The inside of the former Chapel Hill News building almost looks like something out of a sci-fi novel, with copper and glass contraptions spread out across the warehouse space and, in places, climbing up into the skylights.
But as Top of the Hill Distillery's "spirit guide" -- get it? -- Esteban McMahan gives a tour, we quickly learn that all of this precision German machinery is actually used to make the only local, organic liquor in North Carolina.
And by the end of June, Topo is hoping to have the long label-approval process finished and its bottles of vodka and white whiskey in ABC stores around the state.
"We're getting there," says McMahan, adding that the in-store price point for Topo's vodka will likely be just a little less than something like Grey Goose or Ketel One.
The tour doesn't take all that long -- from pots and stills to storage to bottling and labeling -- but the end of it is where we really learn what the distillery is all about. That's when we taste Topo's two products against mass-produced products already on the market.
The vodka -- which, as we all know, is supposed to taste like nothing -- has a nice sweet edge to it, thanks to the local, organic wheat it's made from. Tasted alongside both high-end and low-end vodkas you can find in stores, it's easily the better sipping drink.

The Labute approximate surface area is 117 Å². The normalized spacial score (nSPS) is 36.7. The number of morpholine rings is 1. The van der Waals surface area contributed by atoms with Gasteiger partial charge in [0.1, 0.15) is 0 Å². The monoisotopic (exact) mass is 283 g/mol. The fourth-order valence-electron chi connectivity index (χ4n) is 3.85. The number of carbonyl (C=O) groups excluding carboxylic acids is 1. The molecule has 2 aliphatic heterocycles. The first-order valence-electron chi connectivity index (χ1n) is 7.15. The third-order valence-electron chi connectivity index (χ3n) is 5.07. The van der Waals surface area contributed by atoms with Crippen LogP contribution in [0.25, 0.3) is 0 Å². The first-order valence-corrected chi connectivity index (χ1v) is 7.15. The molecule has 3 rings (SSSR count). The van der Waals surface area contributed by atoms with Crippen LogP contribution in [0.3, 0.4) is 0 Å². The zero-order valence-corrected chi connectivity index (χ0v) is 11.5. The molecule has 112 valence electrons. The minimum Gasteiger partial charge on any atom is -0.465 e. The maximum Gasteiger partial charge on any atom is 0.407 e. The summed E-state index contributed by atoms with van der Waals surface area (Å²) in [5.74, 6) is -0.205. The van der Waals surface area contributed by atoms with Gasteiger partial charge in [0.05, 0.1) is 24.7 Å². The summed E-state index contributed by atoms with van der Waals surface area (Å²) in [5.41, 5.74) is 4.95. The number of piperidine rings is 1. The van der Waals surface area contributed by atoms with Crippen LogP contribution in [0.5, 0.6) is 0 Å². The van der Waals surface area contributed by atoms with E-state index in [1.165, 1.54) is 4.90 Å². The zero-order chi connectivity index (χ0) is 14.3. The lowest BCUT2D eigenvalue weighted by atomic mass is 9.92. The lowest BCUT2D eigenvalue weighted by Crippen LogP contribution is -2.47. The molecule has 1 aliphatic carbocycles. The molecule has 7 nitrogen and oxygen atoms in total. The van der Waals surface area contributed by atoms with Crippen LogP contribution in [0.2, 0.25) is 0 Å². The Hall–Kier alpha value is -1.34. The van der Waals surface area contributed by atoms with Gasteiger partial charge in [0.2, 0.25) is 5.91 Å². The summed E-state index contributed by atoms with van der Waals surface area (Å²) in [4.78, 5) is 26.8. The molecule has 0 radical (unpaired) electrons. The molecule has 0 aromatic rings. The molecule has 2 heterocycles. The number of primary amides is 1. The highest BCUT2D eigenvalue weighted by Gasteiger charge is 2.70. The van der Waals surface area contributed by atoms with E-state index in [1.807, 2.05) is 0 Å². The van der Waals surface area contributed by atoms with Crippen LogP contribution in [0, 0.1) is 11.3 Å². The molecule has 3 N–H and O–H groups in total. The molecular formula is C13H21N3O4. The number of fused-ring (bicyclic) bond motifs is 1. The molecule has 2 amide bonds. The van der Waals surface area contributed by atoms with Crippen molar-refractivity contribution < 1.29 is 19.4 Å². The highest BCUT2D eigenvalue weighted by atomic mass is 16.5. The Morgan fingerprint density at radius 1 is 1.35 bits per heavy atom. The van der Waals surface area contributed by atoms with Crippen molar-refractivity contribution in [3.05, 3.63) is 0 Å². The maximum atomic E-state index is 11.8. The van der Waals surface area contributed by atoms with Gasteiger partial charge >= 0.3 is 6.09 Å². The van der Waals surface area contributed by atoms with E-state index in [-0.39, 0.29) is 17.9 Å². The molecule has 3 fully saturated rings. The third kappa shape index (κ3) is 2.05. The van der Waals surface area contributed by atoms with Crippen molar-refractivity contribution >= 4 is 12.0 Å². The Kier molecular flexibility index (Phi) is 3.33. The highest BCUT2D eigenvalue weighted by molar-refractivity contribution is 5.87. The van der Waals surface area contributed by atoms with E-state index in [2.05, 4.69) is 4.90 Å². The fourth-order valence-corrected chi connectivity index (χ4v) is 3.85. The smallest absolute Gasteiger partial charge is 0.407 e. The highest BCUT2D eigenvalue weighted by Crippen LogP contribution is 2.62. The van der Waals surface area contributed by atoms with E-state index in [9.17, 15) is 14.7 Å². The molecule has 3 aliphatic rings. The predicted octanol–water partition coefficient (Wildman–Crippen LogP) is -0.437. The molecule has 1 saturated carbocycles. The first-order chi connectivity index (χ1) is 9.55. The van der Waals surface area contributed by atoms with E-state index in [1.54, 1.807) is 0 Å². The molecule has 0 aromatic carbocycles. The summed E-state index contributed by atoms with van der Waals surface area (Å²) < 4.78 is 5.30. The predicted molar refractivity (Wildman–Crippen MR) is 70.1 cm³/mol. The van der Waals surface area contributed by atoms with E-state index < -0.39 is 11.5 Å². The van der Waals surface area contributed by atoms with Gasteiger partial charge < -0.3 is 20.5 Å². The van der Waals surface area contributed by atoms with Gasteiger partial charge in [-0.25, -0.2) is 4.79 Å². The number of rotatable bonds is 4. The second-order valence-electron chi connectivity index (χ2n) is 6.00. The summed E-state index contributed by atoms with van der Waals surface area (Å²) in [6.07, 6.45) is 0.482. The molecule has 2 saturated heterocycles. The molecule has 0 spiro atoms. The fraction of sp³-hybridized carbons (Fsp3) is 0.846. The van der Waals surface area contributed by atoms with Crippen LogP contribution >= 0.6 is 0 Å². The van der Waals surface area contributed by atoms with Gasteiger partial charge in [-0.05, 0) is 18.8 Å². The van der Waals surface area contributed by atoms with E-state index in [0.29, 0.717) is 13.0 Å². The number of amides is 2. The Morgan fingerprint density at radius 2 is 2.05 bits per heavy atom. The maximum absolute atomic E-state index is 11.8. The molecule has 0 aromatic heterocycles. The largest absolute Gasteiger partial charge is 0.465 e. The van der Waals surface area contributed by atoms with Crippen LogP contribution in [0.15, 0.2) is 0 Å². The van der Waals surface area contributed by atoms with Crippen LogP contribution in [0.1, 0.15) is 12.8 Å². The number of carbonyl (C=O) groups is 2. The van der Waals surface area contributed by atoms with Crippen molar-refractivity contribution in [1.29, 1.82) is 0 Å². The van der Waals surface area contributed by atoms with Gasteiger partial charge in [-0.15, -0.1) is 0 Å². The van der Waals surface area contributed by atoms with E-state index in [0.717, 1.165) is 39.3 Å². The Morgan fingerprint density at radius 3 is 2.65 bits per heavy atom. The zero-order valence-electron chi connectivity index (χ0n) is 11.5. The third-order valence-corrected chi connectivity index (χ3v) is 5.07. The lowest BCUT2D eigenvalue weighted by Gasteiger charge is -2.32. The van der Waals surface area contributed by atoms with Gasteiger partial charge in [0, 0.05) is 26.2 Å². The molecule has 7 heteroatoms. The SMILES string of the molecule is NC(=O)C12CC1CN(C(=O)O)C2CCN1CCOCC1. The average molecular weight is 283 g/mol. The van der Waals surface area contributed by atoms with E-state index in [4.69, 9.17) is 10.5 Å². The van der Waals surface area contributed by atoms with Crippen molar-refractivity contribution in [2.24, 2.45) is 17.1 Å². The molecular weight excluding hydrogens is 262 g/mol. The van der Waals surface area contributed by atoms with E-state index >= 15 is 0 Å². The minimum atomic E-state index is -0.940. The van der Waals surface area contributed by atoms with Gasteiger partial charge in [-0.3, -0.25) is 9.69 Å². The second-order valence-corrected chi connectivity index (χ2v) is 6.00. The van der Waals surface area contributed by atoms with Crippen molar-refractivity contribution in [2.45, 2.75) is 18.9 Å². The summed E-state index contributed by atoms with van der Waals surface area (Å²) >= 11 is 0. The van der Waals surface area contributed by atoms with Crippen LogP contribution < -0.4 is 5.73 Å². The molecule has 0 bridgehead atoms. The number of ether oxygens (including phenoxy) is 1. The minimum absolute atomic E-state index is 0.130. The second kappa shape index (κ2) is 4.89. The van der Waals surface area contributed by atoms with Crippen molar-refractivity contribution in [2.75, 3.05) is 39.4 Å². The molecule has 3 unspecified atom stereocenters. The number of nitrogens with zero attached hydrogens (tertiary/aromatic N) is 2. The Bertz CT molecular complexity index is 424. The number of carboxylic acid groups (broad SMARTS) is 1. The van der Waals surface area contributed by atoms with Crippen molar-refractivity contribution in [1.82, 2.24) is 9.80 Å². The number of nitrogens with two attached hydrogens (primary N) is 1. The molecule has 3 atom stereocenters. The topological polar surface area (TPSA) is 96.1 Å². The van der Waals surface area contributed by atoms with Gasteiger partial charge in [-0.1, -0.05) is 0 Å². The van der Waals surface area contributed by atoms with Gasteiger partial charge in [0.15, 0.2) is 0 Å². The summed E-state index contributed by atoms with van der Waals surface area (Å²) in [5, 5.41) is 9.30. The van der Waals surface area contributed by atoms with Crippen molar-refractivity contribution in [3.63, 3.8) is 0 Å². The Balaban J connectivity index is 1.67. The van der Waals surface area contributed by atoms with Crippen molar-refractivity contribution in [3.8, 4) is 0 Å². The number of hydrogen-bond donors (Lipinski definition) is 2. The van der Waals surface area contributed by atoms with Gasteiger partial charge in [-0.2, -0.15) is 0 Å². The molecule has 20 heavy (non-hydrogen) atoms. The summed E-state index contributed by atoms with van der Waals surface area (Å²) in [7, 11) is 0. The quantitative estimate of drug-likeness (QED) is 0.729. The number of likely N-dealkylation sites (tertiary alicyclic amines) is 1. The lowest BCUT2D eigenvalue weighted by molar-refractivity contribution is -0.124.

The white whiskey is a tougher comparison. The word whiskey usually brings to mind bourbon, which is aged in charred barrels to give it that brown color and woody caramel sweetness. Topo's whiskey is not aged -- it takes four years of cask time to be able to call whiskey bourbon -- so its main competitors on the shelf will be "moonshine"-style products.
Soon everyone will be able to taste for themselves. McMahan says lots of bars and restaurants around the Triangle can't wait to carry the hyper-local hooch after taking a tour and trying it out. And because of the brand, they know the customers will follow.
"We think that a lot of people will buy it because they recognize it as Top of the Hill in Chapel Hill, at least initially," McMahan says. "Then I think people will buy it because it's really, really good." TW
Check out the slideshow for more photos from the tour.
The tour we attended was a fundraiser for the Orange County Rape Crisis Center, which kept 100% of the proceeds from the evening. The OCRCC is in the midst of its annual campaign -- through the end of July -- in which it's hoping to raise $30,000. So far the center is about $12,000 shy of that mark. To contribute, visit www.ocrcc.org/donate.